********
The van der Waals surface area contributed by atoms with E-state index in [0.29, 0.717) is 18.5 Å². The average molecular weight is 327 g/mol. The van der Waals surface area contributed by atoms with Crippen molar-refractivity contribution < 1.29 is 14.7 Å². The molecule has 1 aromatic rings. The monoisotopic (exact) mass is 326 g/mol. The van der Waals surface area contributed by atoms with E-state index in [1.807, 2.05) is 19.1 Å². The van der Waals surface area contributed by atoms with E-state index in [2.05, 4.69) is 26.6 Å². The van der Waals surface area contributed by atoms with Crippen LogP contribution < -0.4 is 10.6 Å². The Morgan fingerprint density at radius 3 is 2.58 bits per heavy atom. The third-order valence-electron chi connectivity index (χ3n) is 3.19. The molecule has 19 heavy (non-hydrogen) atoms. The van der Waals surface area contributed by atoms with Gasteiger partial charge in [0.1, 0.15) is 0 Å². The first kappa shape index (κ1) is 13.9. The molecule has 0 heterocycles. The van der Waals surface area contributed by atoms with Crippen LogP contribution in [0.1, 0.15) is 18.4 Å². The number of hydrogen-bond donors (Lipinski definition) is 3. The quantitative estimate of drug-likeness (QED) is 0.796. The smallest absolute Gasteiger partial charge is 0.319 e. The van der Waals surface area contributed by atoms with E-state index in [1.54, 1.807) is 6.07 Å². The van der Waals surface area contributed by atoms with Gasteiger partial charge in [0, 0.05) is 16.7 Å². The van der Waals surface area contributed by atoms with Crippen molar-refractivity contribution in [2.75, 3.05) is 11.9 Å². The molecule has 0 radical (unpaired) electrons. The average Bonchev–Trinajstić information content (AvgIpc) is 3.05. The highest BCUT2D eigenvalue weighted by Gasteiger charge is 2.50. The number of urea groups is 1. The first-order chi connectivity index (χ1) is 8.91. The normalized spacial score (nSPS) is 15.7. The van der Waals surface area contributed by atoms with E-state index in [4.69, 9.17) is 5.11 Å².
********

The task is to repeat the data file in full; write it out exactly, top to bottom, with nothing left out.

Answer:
The van der Waals surface area contributed by atoms with E-state index in [0.29, 0.717) is 18.5 Å². The average molecular weight is 327 g/mol. The van der Waals surface area contributed by atoms with Crippen molar-refractivity contribution < 1.29 is 14.7 Å². The molecule has 1 aromatic rings. The monoisotopic (exact) mass is 326 g/mol. The van der Waals surface area contributed by atoms with E-state index in [1.807, 2.05) is 19.1 Å². The van der Waals surface area contributed by atoms with E-state index in [2.05, 4.69) is 26.6 Å². The van der Waals surface area contributed by atoms with Crippen LogP contribution < -0.4 is 10.6 Å². The Morgan fingerprint density at radius 3 is 2.58 bits per heavy atom. The third-order valence-electron chi connectivity index (χ3n) is 3.19. The molecule has 19 heavy (non-hydrogen) atoms. The van der Waals surface area contributed by atoms with Gasteiger partial charge in [0.1, 0.15) is 0 Å². The first kappa shape index (κ1) is 13.9. The molecule has 0 heterocycles. The van der Waals surface area contributed by atoms with Crippen LogP contribution in [0.1, 0.15) is 18.4 Å². The number of hydrogen-bond donors (Lipinski definition) is 3. The quantitative estimate of drug-likeness (QED) is 0.796. The smallest absolute Gasteiger partial charge is 0.319 e. The van der Waals surface area contributed by atoms with E-state index in [1.54, 1.807) is 6.07 Å². The van der Waals surface area contributed by atoms with Gasteiger partial charge in [0, 0.05) is 16.7 Å². The van der Waals surface area contributed by atoms with Crippen molar-refractivity contribution in [2.75, 3.05) is 11.9 Å². The molecule has 0 radical (unpaired) electrons. The average Bonchev–Trinajstić information content (AvgIpc) is 3.05. The highest BCUT2D eigenvalue weighted by Gasteiger charge is 2.50. The number of urea groups is 1. The first-order chi connectivity index (χ1) is 8.91. The normalized spacial score (nSPS) is 15.7. The van der Waals surface area contributed by atoms with E-state index in [4.69, 9.17) is 5.11 Å².